Top 5
1. New York Yankees .995
2. Texas Rangers .953
3. Los Angeles Angels .926
4. Cleveland Indians .925
5. Minnesota Twins .920

Bottom 5
1. Detroit Tigers -.311
2. Atlanta Braves -.115
3. Pittsburgh Pirates -.109
4. San Francisco Giants .203
5. Boston Red Sox .317


Top 5
1. New York Yankees .934
2. New York Mets .920
3. Boston Red Sox .919
4. Texas Rangers .913
5. Florida Marlins .903

Bottom 5
1. San Francisco Giants -.236
2. Colorado Rockies -.183
3. Cleveland Indians -.111
4. Chicago Cubs .008
5. Kansas City Royals .071


Top 5
1. New York Yankees .990
2. Houston Astros .931
3. San Diego Padres .904
4. San Francisco Giants .893
5. Minnesota Twins .834

Bottom 5
1. Kansas City Royals -.630
2. Philadelphia Phillies -.331
3. Colorado Rockies -.229
4. Boston Red Sox -.004
5. Cleveland Indians .149


Top 5
1. Detroit Tigers .983
2. Atlanta Braves .970
3. New York Mets .928
4. Oakland Athletics .913
5. Chicago White Sox .902

Bottom 5
1. Tampa Bay Devil Rays -.160
2. Chicago Cubs -.145
3. Washington Nationals -.003
4. Texas Rangers .172
5. Kansas City Royals .454

A few teams reappear on this list, most notably the New York Yankees who had the highest correlation three of the four years, but do not fall too much in love with their high correlation because two years it was a result of having only three relievers to look at after eliminating the relievers who made spot starts or were acquired from other teams.

One of the most interesting teams to me is the 2003 Boston Red Sox because their correlation between WXRL and Leverage matches what actually happened during their season. 2003 was the first season Theo Epstein was the general manager and had a plan to have a bullpen where the manager was suposed to use relievers based on pitcher-hitter matchups, handedness, and other strategies which would have maximized the bullpen. Unfortunately, the Red Sox manager was Grady Little, whose pedestrian IQ rendered him unable to process so much information at the same time and this was a failed experiment. The plan also suffered from having poor relievers to begin with. The overall correlation of -.004 showed how badly the plan failed.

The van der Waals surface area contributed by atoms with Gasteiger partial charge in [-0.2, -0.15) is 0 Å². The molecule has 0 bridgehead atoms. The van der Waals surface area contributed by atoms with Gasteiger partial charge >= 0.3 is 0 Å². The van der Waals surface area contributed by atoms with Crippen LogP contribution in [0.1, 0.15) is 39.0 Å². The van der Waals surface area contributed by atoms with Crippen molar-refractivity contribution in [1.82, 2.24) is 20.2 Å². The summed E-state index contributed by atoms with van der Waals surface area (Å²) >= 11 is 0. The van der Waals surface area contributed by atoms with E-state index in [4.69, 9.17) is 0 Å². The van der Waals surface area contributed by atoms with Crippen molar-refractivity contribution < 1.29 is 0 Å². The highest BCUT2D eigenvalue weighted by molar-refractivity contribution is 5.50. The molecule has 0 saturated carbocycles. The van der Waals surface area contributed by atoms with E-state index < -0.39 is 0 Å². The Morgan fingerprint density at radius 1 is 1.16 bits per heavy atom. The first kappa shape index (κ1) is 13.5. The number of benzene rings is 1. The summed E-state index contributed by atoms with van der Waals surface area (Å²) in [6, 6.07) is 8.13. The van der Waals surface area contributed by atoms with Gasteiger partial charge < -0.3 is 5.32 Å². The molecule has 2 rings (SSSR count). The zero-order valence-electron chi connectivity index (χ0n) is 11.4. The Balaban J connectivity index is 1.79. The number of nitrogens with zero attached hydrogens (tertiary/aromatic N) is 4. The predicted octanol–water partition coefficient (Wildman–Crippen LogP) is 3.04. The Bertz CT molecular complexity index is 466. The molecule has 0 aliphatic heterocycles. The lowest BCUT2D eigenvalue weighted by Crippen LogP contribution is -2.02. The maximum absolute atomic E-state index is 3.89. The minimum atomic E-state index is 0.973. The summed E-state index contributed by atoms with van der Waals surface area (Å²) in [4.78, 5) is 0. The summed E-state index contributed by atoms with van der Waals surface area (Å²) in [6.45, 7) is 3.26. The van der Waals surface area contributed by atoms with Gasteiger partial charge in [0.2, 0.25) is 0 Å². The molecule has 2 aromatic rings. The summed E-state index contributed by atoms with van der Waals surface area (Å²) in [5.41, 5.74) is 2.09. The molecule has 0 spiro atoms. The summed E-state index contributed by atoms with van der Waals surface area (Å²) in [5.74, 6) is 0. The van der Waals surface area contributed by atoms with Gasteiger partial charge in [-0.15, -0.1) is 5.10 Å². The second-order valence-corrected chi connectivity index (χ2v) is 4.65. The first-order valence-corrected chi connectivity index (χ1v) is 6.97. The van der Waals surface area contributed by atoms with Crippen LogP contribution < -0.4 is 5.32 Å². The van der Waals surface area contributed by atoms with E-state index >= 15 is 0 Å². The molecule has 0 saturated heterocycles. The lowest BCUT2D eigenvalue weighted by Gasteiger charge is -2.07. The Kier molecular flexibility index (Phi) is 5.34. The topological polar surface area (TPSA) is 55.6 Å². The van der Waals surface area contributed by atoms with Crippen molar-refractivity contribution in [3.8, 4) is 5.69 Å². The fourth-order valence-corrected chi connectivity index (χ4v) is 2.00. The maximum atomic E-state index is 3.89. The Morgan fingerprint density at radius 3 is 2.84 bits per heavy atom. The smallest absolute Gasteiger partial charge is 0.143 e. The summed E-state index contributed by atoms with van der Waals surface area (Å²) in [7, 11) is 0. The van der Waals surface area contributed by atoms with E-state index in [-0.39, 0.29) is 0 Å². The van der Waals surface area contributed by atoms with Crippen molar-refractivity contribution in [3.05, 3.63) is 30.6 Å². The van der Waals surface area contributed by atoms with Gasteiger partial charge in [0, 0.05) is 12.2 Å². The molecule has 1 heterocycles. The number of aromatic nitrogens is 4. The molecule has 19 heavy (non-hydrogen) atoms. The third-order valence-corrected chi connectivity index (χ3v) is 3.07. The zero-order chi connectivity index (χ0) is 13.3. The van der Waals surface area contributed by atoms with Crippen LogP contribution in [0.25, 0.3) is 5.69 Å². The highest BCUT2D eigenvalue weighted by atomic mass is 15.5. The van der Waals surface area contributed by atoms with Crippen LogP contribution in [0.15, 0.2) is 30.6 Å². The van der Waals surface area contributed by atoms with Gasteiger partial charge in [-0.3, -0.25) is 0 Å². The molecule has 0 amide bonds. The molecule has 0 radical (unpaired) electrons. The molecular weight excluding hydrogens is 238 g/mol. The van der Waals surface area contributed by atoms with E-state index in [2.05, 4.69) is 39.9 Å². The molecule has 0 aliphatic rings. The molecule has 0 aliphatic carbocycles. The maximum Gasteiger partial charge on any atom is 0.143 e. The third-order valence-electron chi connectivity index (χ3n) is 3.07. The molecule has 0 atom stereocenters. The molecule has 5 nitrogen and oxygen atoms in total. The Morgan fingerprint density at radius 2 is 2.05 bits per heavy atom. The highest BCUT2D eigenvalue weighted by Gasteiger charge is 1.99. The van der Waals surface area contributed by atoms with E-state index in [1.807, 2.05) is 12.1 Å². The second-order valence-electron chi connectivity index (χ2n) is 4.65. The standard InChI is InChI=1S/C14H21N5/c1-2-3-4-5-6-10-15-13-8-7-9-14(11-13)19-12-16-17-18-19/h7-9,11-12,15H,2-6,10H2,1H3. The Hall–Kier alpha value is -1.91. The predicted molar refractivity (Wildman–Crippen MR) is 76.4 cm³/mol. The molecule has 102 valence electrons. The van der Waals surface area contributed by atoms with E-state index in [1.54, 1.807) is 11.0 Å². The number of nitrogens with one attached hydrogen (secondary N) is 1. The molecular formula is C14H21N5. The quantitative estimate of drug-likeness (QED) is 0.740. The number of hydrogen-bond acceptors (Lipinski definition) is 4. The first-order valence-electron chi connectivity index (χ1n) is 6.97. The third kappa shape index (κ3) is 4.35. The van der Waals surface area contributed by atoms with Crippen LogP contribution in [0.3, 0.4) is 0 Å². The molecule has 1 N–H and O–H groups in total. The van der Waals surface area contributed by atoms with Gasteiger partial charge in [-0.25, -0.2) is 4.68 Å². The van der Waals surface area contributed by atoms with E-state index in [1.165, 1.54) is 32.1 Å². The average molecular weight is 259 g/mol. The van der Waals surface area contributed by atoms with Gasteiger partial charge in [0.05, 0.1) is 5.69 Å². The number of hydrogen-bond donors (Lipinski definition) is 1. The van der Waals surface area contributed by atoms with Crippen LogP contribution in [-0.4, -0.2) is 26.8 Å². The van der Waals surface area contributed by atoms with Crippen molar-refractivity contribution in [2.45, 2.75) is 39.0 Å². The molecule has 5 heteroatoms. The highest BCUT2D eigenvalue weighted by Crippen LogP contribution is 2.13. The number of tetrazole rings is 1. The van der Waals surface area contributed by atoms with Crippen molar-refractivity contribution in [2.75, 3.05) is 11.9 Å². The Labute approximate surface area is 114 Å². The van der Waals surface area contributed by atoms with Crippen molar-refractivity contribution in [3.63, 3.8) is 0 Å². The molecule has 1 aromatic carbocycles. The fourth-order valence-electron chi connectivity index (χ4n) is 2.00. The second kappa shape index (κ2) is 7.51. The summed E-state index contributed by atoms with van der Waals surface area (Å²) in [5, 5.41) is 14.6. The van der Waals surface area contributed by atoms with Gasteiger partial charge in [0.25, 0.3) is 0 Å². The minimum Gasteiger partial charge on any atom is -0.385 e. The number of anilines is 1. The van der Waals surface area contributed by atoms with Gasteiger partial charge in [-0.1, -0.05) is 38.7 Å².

A pattern I did notice was that the teams with the highest correlation are also the teams with good relievers overall while teams who have a couple good relievers and a couple bad ones do not have a high correlation. What I took this to mean is that managers do fine when the relievers they rely on are doing well, but when a closer is doing worse than his set-up man then managers are unwilling to allow the two players to trade places, perhaps trying to avoid bruising a closer's fragile ego.

Rangers-Brewers Trade Thoughts

With the trading of Carlos Lee from the Milwaukee Brewers to the Texas Rangers in exchange for Francisco Cordero, Kevin Mench, and Laynce Nix, both teams have fulfilled needs.

For the Texas Rangers, the need they had to fulfill was a short-term need and Lee does seem to be the answer to that since he is an improvement over the play they were getting from outfielder Kevin Mench. The two players have similar batting averages (.286 for Lee and .284 for Mench), but Lee has shown himself to be more proficient at getting on base and has hit for more power this season, giving him a .295 GPA to Mench's .247 GPA (remember to read GPA as you would a batting average). What should also be considered is that Lee has put up his power numbers in Milwaukee in a home park that is largely neutral. Since Arlington ballpark is a severe hitter's park, his slugging percentage has a chance to increase over his Milwaukee numbers, but will 60 games be enough for Lee to contribute the significant value the Rangers need in order to win the AL West division title?

Also, the Rangers foisted a struggling reliever in Francisco Cordero (-.888 WXRL) onto the Brewers and removed any temptation to call on him for a relief appearance.

On the other hand, the Milwaukee Brewers finally came to the realization that they had no chance at making the playoffs and made this trade for the long-term. Carlos Lee was going to be a free agent after this season and the Brewers knew the chances of re-signing him were non-existent so they pulled the trigger. Because they did this, it is evident that the organization is much more comfortable with major league players who they have already seen play against other major league talent than they would have been with the two compensatory draft picks they would have received had Lee left as a free agent in the offseason. Their recent track record in the draft proves their decision to be an astute one.

Now, they have players they can hold onto for a while and will probably get more value out of over the last part of this season and next season. Kevin Mench is a serviceable outfielder who will provide a defensive upgrade over Carlos Lee even though he is an offensive downgrade.